Friday, November 6, 2009

Leave Mother Teresa Alone

Over at First Things, under the First Thoughts blog, Joseph Bottum posted about the latest attack on Mother Teresa by the oh-so-tired Christopher Hitchens, whom I never really read (o that should discredit me right there for saying anything about him, right?), but am sick of hearing his mad rant against my God and my belief. I don't hate him, I'm just annoyed at the pattern of juvenile behavior, the frothing at the mouth. Let's just say that he doesn't believe what Mother Teresa believed, why not leave her alone? After all, she's dead. Even when she was alive, all she did, from a non-believer's point of view, was to work and live with the poorest of the poor in Calcutta. Yes she gave speeches against abortion and artificial contraception, even while receiving the Nobel Peace Prize; yes she built more than 200 convents around the world, but she didn't make either her personal crusade. She didn't spent her life protesting in front of the abortion clinics, attacking the UN or the Planned Parenthood, she wasn't a social worker or a CEO of the Convent Inc.. Her critics use the standard templates they learned from their college sociology classes (Can you say "cheese"?), the hackneyed utilitarian narratives. Mother was much simpler. While they see the poor as "masses," she saw each an individual. She didn't see herself any different from the followers of Christ since the times of the Apostles. She heeded the call to love the poor, the same love she gave the rich. She was called to holiness, the crown of which is Charity. She wasn't called to eliminating poverty, certainly not to reducing population. When the poor were abandoned and dying in the streets, she took them in, helped restore their self-awareness of being human, to be with them at their last breath. She wasn't a social worker. How deaf can we be not to hear that? Of her own holiness, she said that she wouldn't have lasted a day had it not been the Holy Hour she made daily in front of the Eucharist.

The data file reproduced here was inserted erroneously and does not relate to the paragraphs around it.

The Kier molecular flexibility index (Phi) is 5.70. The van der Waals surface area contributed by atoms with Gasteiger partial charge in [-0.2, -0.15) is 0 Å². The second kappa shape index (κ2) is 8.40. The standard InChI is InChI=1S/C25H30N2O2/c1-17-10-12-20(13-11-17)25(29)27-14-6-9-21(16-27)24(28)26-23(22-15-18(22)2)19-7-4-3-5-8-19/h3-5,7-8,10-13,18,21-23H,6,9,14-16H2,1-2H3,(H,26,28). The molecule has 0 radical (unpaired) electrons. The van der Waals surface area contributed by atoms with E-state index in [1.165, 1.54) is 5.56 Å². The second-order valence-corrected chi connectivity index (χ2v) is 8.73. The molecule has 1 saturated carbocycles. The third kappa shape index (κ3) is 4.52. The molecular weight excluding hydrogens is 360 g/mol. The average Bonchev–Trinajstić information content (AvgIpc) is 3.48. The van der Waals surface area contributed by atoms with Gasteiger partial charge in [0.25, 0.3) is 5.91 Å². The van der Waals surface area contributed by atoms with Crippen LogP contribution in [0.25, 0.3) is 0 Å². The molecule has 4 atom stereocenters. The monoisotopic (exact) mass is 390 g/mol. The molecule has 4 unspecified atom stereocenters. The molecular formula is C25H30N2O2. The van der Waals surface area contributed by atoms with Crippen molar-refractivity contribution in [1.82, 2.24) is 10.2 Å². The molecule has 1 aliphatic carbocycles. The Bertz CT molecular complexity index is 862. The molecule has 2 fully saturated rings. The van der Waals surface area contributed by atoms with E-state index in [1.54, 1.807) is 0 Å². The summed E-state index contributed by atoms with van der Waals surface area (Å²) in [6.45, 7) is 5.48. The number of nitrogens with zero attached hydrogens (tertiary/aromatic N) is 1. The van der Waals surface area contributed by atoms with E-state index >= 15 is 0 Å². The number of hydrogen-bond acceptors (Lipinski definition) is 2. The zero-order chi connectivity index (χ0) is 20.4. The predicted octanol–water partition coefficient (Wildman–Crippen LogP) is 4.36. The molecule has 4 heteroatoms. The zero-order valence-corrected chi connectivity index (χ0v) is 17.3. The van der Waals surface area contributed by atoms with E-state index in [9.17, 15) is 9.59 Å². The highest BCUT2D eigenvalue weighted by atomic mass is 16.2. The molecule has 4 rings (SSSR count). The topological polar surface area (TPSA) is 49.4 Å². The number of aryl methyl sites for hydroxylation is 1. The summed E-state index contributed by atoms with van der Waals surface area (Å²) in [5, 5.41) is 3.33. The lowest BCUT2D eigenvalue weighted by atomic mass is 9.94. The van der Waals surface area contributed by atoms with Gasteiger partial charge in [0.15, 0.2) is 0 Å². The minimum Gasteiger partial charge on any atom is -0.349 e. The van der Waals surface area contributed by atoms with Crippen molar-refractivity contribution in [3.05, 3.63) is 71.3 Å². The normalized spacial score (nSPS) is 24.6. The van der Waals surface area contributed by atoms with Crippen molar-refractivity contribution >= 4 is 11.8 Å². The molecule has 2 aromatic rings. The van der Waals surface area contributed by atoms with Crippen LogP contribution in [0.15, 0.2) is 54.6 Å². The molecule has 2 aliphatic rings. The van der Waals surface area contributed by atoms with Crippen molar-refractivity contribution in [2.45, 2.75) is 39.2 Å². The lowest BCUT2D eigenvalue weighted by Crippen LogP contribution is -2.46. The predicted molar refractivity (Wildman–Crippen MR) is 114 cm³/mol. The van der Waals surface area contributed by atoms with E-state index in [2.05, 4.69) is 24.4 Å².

Shouldn't there be better threats and dangers that Mr. Hitchens should concern himself with, than attacking a God he doesn't believe in, and a dead, old, woman in white and blue sari? I've seen others like the Hitch (as he's known among those who feel affectionate toward him even they don't agree with him, as if he's some kind of a Prodigal Son in the making), who are angry, although I'm not sure at what: God, or the non-existence of God; the annoyance that others believe that there is a God, or just at his plain self-loathing.

My real question is: What is it about Mother Teresa that's SO UNDER HIS SKIN that he can't leave her alone? Why is she a THREAT?

Note: So many seem to think, some with glee, that the recent revelation of Mother's years of Darkness has undone her holiness. I, for one, am grateful that the author of that book gave us the truth of a saint struggling with her spiritual aridity. The deeper the darkness, the poorer the soul. When the pain is too deep to bear, nothing short of Truth would do. Honestly, I'm a little annoyed at those stories which paint the saints' life, especially childhood, in Easter bunny type of pious colors. I find myself dying to ask: is this for REAL? I loved it when Mother Angelica told her biographer, Raymond Arroyo, that if he sugar-coated her story, she'd pray him 40 more years in Purgatory!

Note note: on second thought, Mother Teresa is a threat, so is every Saint, so is God.

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